Denmark's queen a favourite for modernising the monarchy, sidestepping scandal


By AGENCY

With sparkling blue eyes and a broad smile, Queen Margrethe is known for her relaxed and playful side, occasionally answering reporters’ questions with a mischievous grin. Photo: Reuters

Denmark's Queen Margrethe II recently celebrated 50 years on the throne with scaled-down festivities limited by Covid restrictions despite the huge popularity of the artistic, chain-smoking monarch.

At 81 years old, the always elegant Margrethe, with her trademark white-haired bun, is the second longest-serving monarch in Danish history – and the first woman to hold the position of reigning queen

She came to power amid waning support for the royals in 1972 but is now beloved for her unifying presence.

“We are unfortunately fewer marking the day than we would have wanted,” parliament speaker Henrik Dam Kristensen told a socially distanced ceremony, the first of just two events celebrating Friday’s milestone.

Guests, who included Prime Minister Mette Fredriksen, Crown Prince Frederik and his Australian-born wife Crown Princess Mary, sat in chairs spaced apart.

Fredriksen said the queen was “elected by the people” in a “democratic vote in 1953”, when a change to the Danish succession law enabled women to inherit the throne.

A bundled-up Margrethe later took part in a wreath-laying ceremony at her parents’ grave at the red-brick Roskilde Cathedral, west of Copenhagen, under sunny but blustery skies, accompanied by her two sons and their wives.

In her five decades on the throne, Margrethe has sidestepped scandal and helped to modernise the institution, making the Danish royal family one of the most popular in the world.

Bo Petersen, a 58-year-old royalist who was in the crowd to see the queen at the cathedral, called her “a figurehead for all parts of society”.

A 2018 Voxmeter poll found that more than three-quarters of Danes supported the monarchy, while only 14.6% wanted the Scandinavian country to become a republic.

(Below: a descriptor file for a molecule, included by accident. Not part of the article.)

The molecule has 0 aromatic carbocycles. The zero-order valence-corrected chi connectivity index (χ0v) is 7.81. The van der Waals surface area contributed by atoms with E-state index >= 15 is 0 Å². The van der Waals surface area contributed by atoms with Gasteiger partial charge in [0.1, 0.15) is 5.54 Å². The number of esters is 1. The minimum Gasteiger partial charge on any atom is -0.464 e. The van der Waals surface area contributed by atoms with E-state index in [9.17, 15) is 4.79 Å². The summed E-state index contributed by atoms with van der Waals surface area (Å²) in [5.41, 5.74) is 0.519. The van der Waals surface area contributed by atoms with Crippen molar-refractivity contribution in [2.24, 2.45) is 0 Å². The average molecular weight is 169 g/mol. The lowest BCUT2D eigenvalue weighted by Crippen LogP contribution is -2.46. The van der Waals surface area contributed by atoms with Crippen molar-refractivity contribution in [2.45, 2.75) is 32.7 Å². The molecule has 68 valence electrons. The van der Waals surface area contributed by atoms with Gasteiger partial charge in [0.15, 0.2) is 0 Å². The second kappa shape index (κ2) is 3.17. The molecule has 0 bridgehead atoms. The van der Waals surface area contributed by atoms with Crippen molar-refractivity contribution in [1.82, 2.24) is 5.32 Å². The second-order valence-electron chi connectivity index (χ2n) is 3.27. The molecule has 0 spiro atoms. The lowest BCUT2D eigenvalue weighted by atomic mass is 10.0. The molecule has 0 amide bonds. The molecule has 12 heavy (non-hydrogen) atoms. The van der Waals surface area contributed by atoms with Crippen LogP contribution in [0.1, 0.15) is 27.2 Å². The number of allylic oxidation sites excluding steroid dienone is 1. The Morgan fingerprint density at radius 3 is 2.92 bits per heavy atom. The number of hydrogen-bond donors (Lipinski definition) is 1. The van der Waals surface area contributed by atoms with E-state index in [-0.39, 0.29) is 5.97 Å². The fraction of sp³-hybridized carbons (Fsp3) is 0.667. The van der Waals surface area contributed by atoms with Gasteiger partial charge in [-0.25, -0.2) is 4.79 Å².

In this filepic, Margrethe sits in a workshop studio prior a final statement for journalists during her visit in the Akademie der Bildenden Kuenste (academy of fine arts) in Munich, southern Germany, last year. Photo: AFPIn this filepic, Margrethe sits in a workshop studio prior a final statement for journalists during her visit in the Akademie der Bildenden Kuenste (academy of fine arts) in Munich, southern Germany, last year. Photo: AFP

‘Duty and destiny’

“When she became queen, only 45% of Danes were in favour of the monarchy,” journalist Gitte Redder, who has authored several books on the Danish royals, told AFP.

“They didn’t believe in a monarchy in a modern democracy.”

That has changed.

“The basis of her popularity is that the queen is absolutely non-political,” historian Lars Hovebakke Sorensen told AFP.

“She has managed to be a queen who has united the Danish nation in a time of large changes: globalisation, the appearance of the multicultural state, economic crises in the 1970s, 1980s and again in 2008 to 2015, and the pandemic,” he said.

At age 31, the crown princess acceded to the throne upon the death of her father Frederik IX. The grief-stricken mother of two young boys – she now has eight grandchildren – was the first woman to become a reigning queen in Europe’s oldest monarchy.

She took her reign name Margrethe II after Margrethe I who ruled Denmark from 1375-1412 but never formally held the title.

“She has a strong sense of duty and never questioned her destiny,” said historian Tom Buk-Swienty.

Widowed in 2018, the queen, affectionately nicknamed Daisy by her subjects, has gradually modernised the monarchy to keep it relevant, without diminishing its status.

Queen of arts

She has been the face of an open and hard-working monarchy, allowed her sons to marry commoners, and has herself been involved in Denmark’s cultural scene.

With sparkling blue eyes and a broad smile, she is known for her relaxed and playful side, occasionally answering reporters’ questions with a mischievous grin.

A painter as well as a costume and set designer, she has worked with the Royal Danish Ballet and Royal Danish Theatre on numerous occasions.

A fluent speaker of English, French, German and Swedish, she has taken part in elaborate translation projects, including the 1981 Danish version of Simone de Beauvoir’s All Men are Mortal under a pseudonym in cooperation with her French-born husband, Prince Henrik.

But it is primarily her paintings and drawings that have earned her accolades.

She has illustrated several books, including a Danish 2002 edition of J.R.R. Tolkien’s The Lord of the Rings, and her paintings have been exhibited in museums and galleries in Denmark and abroad.

With her 82nd birthday approaching in April, Margrethe has repeatedly insisted she will never step down from her duties.

“I will stay on the throne until I drop,” she has said. – AFP

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